As for cheaper options in the price range youquote I don't think you will get any modern macro lens. You might have a chance at getting a short second hand one (might) and there are also holder manual focus macro lenses that might be suitable. The problem with older lenses is not that AF is missing (since most macro is done with manual focus) but that you might not get the abilty to control the aperture blades or have to control them manually. This makes things harder because with no aperture control that mean shooting wide open and in macro that means a paper thin depth of field. If you have to close them manually that means shake and time are problems.

    For an ideal workaround you can try three methods with your existing gear:
    1) Raynox DCR 250 - a macro diopter which clips onto the end of the lens (like a filter). This will give you a much reduced minimum focusing distance and thus let you get into the macro world. It will however (whilst the filter is attached) remove infinity focus and that means no ability to focus on further off subjects so you are trapped doing macro whilst the filter is on. The distances will also be very small so you might find sneaking up on insects is a challenge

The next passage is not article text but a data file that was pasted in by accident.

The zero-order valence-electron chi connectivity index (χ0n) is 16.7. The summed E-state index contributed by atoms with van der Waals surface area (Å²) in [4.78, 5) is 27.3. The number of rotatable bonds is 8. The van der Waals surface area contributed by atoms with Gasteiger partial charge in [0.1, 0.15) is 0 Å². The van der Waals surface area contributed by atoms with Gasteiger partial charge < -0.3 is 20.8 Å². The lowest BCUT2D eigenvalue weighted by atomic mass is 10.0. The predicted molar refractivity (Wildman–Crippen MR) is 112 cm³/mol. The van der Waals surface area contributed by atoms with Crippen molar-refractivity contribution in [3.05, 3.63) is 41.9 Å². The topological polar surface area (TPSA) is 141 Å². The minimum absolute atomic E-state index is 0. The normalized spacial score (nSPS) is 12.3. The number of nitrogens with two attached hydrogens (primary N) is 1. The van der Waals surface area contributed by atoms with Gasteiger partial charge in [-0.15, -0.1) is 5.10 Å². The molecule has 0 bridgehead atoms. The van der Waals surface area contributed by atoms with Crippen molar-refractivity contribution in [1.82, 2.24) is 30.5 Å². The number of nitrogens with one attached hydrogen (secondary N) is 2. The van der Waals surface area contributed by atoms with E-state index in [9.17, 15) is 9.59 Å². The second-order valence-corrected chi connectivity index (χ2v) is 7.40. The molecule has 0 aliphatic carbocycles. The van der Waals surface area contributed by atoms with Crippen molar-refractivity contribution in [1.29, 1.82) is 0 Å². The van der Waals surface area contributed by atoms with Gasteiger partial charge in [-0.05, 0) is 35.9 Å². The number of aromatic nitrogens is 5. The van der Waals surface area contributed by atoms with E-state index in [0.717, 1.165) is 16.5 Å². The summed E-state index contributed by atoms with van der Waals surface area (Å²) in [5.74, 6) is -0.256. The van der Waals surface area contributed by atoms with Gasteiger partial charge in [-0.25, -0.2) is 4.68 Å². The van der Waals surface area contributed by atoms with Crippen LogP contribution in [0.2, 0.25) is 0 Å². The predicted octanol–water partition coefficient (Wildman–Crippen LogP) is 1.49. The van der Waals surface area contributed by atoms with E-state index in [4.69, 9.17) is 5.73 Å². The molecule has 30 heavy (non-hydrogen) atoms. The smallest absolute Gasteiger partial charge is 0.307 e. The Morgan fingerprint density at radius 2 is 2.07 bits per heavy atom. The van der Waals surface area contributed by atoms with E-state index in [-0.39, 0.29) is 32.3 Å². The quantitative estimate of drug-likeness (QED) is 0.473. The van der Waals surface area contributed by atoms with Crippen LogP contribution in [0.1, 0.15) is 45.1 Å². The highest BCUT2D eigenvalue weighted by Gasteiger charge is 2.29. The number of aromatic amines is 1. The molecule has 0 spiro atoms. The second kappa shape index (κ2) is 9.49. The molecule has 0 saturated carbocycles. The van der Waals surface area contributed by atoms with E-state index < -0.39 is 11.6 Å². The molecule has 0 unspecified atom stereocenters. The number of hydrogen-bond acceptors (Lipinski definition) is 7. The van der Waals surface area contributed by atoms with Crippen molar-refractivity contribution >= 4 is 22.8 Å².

2) Extension tubes - Kenko AF tubes are the best for this since they give you the abiltiy to control the aperture of the lens when attached (ultra cheap tubes are on the market at around $/£5 but they lack the contacts and so you get the lack of aperture control). These work the very same as the raynox above, but are a lens extension that fit between lens and camera body. They contain no glass elements and are just a ring so there is no image quality difference between the different brands (which is why no one buys the overpriced canon ones)

    3) Get a 50mm f1.8 lens and a reversing ring (off ebay) and reverse mount this lens onto your zoom lens. This method will give you a lot more magnification than the above two methods. It's also a method that I personally have no experience of using. I would say go for this if you want more extreme magnification but that the above two methods are a better way to start.


    If the exposure terms like "wide open" are confusing I do encourage you to get and read the book Understanding Exposure by Bryan Peterson